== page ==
• Juice of 2 lemons

Caramel - the color of an old penny

  1. To make the caramel: In a small heavy bottomed saucepan, combine the sugar and lemon juice.
  2. Add just enough water to moisten to a sandy texture.
  3. Using a pastry brush dipped in water, brush any sugar off the sides of the pot. This will help you avoid crystalizing the sugar. Don’t worry too much about this, I have accidentally crystalized sugar in other recipes, but never in this one.
  4. Cook over medium- high heat until the sugar caramelizes. The color should be as deep a copper as an old penny.  Getting the color right will ensure rich flavor. Just don’t burn it!
  5. Remove from heat and stand back while you add the 1/4 cup water. Don’t get spattered! The hot caramel will sputter like crazy when you add the water.
  6. When the sputtering stops, pour the caramel into a dozen little ramekins. Mine are 6 ounce and I got them at IKEA .Carefully tilt the cups to coat with caramel. Set aside.
  7. To make the custard: Empty the package of gelatin into a small bowl. Stir in 4 tbsp of water and stir. Set aside.
  8. Add the cream and sugar to a medium heavy bottomed saucepan and whisk. Heat until there are bubbles all around the edges but remove from the heat before it reaches a rolling boil. Stir in the softened gelatin and whisk until it dissolves completely. Add the buttermilk and lemon juice and whisk briefly until combined. Remove from heat and let cool.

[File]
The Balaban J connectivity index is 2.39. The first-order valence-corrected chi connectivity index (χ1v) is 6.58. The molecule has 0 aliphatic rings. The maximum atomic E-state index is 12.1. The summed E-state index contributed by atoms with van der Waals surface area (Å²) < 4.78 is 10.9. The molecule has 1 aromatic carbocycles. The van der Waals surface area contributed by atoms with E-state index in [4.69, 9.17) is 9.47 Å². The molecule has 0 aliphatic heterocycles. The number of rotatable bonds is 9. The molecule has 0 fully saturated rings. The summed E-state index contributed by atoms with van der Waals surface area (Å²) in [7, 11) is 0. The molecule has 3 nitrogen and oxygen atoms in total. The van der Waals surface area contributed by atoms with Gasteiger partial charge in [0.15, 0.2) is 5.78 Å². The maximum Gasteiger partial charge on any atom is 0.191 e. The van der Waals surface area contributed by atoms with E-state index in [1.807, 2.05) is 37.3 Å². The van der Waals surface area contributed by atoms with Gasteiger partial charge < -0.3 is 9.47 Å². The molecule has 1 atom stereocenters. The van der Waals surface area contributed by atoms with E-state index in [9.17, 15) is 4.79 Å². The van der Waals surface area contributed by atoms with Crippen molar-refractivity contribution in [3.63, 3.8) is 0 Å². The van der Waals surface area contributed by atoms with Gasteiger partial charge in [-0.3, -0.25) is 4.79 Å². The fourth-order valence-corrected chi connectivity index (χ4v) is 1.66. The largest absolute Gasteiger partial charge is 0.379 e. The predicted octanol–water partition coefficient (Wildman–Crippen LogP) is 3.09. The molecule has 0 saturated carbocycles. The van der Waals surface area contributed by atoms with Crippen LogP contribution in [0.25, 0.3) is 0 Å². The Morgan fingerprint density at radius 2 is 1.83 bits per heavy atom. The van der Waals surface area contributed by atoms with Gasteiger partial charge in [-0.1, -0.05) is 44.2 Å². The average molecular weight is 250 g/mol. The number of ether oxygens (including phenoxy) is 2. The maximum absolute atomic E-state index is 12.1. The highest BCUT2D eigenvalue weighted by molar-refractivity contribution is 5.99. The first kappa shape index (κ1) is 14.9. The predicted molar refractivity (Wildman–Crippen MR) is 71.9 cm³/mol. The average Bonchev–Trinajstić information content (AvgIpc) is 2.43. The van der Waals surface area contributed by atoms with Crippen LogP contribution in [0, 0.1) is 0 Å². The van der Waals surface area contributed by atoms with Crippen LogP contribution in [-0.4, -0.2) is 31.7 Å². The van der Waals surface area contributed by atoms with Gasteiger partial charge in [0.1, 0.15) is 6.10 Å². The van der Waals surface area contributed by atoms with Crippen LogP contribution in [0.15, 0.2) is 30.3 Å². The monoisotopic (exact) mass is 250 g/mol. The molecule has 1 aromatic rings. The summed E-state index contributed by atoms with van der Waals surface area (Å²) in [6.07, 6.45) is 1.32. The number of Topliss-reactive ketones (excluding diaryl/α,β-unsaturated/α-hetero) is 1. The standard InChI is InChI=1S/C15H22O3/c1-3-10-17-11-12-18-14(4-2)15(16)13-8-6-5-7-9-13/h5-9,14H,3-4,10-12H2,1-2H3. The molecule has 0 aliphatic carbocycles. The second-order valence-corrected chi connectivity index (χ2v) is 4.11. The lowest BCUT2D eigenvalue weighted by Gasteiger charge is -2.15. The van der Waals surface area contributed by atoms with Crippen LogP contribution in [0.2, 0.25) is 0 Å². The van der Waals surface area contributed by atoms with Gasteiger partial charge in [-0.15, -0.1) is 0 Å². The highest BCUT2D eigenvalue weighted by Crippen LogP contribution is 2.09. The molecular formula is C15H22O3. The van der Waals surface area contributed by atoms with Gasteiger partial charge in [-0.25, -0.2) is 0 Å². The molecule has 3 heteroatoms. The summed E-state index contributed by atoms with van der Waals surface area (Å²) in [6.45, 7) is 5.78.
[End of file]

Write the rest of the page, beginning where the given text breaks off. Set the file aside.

9. Pour the custard into the ramekins, over the caramel. Refrigerate overnight.
  10. To unmold:  Fill a small baking dish with very hot tap water. Working methodically, slip a small sharp paring knife around the inside of the molds to loosen the custards and set in the hot water for a about 10 seconds. Invert ramekin over a serving plate and whack it gently.  It should slide gently onto the plate, surrounded by a pool of caramel.
  11. Spoon a little blueberry compote around the edge.

Blueberry Compote

  • 2 cups blueberries, fresh or frozen if you must
  • 1/3-1/2 c. sugar (sometimes frozen berries are very tart)
  • grated zest from 1 lemon
  • 2 tbsp water (if using fresh berries)
  • 1 tsp. cornstarch
  • 2 tbsp lemon juice
  1. Stir the blueberries, sugar, lemon zest and water (if using) in a small saucepan. Heat until liquidy and the blueberries soften.
  2. In a small bowl, add the cornstarch to the lemon juice and stir until smooth. Scrape into the blueberry mixture. Stir and heat just until the berries reach a boil.
  3. Cool a little bit before serving. The contrast between the warm berries and the cool panna cotta is pleasing.

Leftover blueberry compote with yogurt and toasted almonds makes an excellent breakfast